Ignoring Meredith completely, he prowled back and forth across the study like a maddened panther, and every time he looked at Matt, his eyes flashed with murder and hatred. For what seemed like hours, he swore at Matt, he accused him of everything from rape to assault, and he grew more incensed when Matt endured his vicious tirade in an impassive, tight-lipped silence that resembled indifference.
Shaking with nerves and drowning in shame, Meredith sat beside Matt on the sofa where they'd made love. She was so overwrought that it took several minutes before she finally realized that her father was less infuriated by her pregnancy than he was by her marriage to an "ambitious, low-class degenerate." When he finally ran out of words, he flung himself into the chair behind his desk and sat there in ominous silence, his gaze riveted on Matt, tapping the end of a letter opener on the desk.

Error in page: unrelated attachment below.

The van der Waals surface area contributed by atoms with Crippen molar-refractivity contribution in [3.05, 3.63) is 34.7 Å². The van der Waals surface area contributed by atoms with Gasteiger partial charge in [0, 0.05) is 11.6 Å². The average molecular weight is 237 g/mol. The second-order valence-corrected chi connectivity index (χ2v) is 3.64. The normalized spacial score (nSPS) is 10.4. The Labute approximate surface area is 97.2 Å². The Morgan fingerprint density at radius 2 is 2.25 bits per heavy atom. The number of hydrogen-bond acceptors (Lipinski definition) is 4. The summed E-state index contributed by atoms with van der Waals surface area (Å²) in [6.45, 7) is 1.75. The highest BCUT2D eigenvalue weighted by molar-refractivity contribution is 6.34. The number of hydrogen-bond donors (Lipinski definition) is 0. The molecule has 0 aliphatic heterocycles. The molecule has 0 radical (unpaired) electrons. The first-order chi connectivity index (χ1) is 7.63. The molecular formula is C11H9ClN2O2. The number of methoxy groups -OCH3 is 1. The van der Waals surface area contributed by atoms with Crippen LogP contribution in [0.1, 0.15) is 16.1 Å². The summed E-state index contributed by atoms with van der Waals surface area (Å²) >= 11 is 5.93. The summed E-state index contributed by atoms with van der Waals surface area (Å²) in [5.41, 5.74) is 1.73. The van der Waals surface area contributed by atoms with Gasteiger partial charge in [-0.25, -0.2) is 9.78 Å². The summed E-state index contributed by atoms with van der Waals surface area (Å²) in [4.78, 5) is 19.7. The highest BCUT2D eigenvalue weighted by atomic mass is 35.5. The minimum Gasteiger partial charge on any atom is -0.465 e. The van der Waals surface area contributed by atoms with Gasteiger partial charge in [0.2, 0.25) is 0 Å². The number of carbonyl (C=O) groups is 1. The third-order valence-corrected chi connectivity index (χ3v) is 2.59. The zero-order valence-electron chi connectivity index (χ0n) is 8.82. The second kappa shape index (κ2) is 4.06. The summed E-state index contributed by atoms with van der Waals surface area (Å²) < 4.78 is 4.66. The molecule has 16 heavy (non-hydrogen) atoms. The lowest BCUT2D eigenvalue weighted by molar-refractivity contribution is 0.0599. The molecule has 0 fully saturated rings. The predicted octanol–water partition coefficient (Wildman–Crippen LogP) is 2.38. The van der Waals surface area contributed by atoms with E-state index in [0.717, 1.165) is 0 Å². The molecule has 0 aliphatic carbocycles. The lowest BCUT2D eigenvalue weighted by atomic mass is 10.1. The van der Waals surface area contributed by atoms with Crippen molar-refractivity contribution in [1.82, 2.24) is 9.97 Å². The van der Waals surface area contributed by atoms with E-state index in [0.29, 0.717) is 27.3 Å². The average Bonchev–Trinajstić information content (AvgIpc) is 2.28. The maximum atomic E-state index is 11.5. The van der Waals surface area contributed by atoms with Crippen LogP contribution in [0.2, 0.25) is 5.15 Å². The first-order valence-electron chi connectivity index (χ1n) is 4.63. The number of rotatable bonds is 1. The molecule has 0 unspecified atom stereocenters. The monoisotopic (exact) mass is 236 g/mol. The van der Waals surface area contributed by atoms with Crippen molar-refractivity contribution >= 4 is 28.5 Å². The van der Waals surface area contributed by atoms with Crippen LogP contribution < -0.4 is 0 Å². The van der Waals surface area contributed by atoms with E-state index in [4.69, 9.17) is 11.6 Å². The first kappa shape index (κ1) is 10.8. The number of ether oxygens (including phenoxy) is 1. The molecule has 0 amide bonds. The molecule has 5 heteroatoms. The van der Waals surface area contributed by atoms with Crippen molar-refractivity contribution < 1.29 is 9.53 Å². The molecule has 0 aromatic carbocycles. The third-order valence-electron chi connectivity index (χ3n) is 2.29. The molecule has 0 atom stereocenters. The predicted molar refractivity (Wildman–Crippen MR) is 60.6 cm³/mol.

Her throat aching with unshed tears, Meredith realized that Matt had been wrong. This was not something her father would adjust to or get over. She was going to be cast out of his life, just as her mother had been, and despite all their disagreements, she was utterly shattered. Matt was still a virtual stranger, and from this day forward her father would be a stranger too. There was no point trying to explain or defend Matt, because whenever she'd interrupted her father's tirade to do that, he'd either ignored her or gotten angrier.